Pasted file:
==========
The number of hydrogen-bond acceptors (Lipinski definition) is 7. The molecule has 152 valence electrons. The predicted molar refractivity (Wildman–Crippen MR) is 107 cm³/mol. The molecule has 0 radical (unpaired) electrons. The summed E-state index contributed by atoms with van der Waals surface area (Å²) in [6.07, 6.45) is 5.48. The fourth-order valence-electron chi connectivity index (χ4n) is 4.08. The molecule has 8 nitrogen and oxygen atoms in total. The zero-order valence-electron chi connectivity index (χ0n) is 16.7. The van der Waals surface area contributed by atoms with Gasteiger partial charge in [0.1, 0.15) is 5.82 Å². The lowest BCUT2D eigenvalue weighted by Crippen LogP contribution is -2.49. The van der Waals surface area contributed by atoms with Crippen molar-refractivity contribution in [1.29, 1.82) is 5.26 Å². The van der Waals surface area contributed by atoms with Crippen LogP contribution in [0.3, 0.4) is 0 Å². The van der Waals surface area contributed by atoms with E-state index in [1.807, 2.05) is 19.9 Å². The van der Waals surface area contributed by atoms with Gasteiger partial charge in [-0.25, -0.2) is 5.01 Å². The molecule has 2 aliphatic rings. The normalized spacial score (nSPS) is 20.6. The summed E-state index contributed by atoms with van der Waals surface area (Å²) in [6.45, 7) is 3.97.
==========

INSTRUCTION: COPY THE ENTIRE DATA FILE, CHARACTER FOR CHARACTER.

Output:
The number of hydrogen-bond acceptors (Lipinski definition) is 7. The molecule has 152 valence electrons. The predicted molar refractivity (Wildman–Crippen MR) is 107 cm³/mol. The molecule has 0 radical (unpaired) electrons. The summed E-state index contributed by atoms with van der Waals surface area (Å²) in [6.07, 6.45) is 5.48. The fourth-order valence-electron chi connectivity index (χ4n) is 4.08. The molecule has 8 nitrogen and oxygen atoms in total. The zero-order valence-electron chi connectivity index (χ0n) is 16.7. The van der Waals surface area contributed by atoms with Gasteiger partial charge in [0.1, 0.15) is 5.82 Å². The lowest BCUT2D eigenvalue weighted by Crippen LogP contribution is -2.49. The van der Waals surface area contributed by atoms with Crippen molar-refractivity contribution in [1.29, 1.82) is 5.26 Å². The van der Waals surface area contributed by atoms with Crippen LogP contribution in [0.3, 0.4) is 0 Å². The van der Waals surface area contributed by atoms with E-state index in [1.807, 2.05) is 19.9 Å². The van der Waals surface area contributed by atoms with Gasteiger partial charge in [-0.25, -0.2) is 5.01 Å². The molecule has 2 aliphatic rings. The normalized spacial score (nSPS) is 20.6. The summed E-state index contributed by atoms with van der Waals surface area (Å²) in [6.45, 7) is 3.97.